Visual Testing Of Angular Components With Storybook & Chromatic

In a previous article, From paper sketch to a running application - Adobe XD, Storybook & Angular in action, I described the basics of writing Storybook stories and Angular components. In this follow-up, you will learn to enhance the Storybook workflow through visual testing to achieve fast feedback and development iterations. Not only does visual testing improve the overall quality and stability of your web-based software. The stakeholders also get to see something early, which means that changes are still possible in the developing process.

In this article:

Konstantin Denerz is architect and consultant at Thinktecture and focuses on Angular and User Experience improvement.

Use Case

Let’s say we have a mono repository with a core library and some core components that should be used in different Angular applications. One of those components is a button component with a badge notification. In the main branch of our repository, it looks like the screen below.

The source code for the sample used in this article is available in this GitHub repo:

In one of our feature branches, we created new components and changed some CSS variables. Let’s get this bug in the application: the badge notification with the number 42 is now located behind our button, because the z-index is wrong:

It’s just a small visual issue that is hard to find by unit or integration tests. In the best case, the bug will be found and fixed before the rollout. Most likely, it won’t be discovered before.

Manual vs. Automatic Tests of Angular Components

Indeed you can find such a bug by having many human test users. This manual testing requires resources and test plans before each release, though.

Another way is the use of automatic tests. Most developers are already familiar with unit tests, responsible for testing internal low-level logic without dependencies. In our case, we want to write integration tests to test the interaction of several components, like button and badge. Of course, we could set up a test that checks several CSS styles, e.g. to test badge’s z-index and buttons, but these tests would be very long, unreadable, and complicated. Instead, we will write visual tests based on image snapshots.

Visual Regression Tests

Visual tests create an image snapshot of a component in a specific state. In our use case, I made the first image snapshot of the button with the badge and merged it into the main branch before the error has crept in. We call these snapshots baseline.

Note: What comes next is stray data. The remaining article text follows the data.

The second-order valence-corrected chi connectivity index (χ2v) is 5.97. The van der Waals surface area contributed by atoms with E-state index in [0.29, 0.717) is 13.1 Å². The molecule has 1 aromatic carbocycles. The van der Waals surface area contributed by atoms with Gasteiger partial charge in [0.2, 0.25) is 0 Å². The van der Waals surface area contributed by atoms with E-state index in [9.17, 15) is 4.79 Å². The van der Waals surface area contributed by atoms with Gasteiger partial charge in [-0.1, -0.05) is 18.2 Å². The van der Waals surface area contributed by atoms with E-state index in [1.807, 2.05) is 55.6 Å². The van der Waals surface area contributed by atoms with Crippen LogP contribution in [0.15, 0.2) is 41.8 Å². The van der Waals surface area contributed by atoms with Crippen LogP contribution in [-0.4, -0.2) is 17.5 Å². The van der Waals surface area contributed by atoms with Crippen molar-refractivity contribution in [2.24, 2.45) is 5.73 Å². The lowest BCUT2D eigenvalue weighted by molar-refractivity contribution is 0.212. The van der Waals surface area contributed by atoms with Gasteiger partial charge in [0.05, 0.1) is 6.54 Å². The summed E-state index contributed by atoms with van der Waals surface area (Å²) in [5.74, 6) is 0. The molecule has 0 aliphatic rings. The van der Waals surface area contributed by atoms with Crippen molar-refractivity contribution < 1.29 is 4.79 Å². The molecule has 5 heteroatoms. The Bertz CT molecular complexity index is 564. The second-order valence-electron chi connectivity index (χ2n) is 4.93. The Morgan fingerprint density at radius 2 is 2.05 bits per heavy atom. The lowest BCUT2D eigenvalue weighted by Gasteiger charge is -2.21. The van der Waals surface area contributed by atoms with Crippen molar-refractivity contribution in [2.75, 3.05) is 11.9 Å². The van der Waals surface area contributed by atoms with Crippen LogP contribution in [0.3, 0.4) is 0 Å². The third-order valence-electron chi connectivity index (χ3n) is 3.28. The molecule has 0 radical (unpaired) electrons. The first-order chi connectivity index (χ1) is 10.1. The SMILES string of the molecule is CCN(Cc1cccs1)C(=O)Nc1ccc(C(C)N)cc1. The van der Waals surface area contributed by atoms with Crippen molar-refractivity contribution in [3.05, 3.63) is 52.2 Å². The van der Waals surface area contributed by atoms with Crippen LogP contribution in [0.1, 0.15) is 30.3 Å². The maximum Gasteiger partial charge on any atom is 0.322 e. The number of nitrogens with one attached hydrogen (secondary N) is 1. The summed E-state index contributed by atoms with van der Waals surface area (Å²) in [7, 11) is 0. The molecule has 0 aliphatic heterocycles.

Each build process in the new feature branches should

  • run the visual tests,
  • create new image snapshots, and
  • compare them against the baseline.

One (commercial) framework that supports this approach is Chromatic.

Visual Regression Tests with Storybook and Chromatic

Chromatic is a platform that offers the following features:

  • The publishing of statically built Storybook web applications (as a collection of components) in the cloud
  • Image snapshot creation (visual test)
  • Review and change request feature


Add the required Storybook tooling into your repo path if not already installed:

					npx sb init


Install the Chromatic CLI:

					npm install --save-dev chromatic


The CLI builds and publishes your Storybook project. We need a project-token for authentication with Chromatic before the CLI can publish the local version on the Chromatic site to see the visual changes. Therefore you have to visit and create a new project based on a project from your linked account (e.g. GitHub, GitLab, Bitbucket), or scratch.

Publish & Run

Now you should see a screen like this:

To create the baseline snapshots, we should check out the main branch and build and publish the Storybook project with the following command:

					npx chromatic --project-token=PROJECT_TOKEN

The project token in the command above is available on the initial screen or Chromatic’s manage page. The screen below shows the output of the command.

Visual Changes

The next step is to create, for example, a new component in the feature/chip-component branch. After commit and push to the linked version control service, we can create a pull request. This pull request is now visible in Chromatic, but it requires additional action. This action is usually carried out by a continuous integration (CI) build, but we can run it locally, too:

Check out the feature branch if not done yet:

					git checkout feature/chip-component


Publish the Storybook from our feature branch:

					npx chromatic --project-token=PROJECT_TOKEN


And this is the result we are longing for: now you can review the visual changes and accept or deny them:


In this article, you saw an easy way for visual testing of Angular components with Chromatic, a commercial product (we are not related to that company in any way, BTW). Of course, you can also do so without Chromatic and, for example, rely on your own implementation. The steps are equal: build Storybook in the feature branch, create image snapshots (on your own with your own tooling), and compare them with the baseline.


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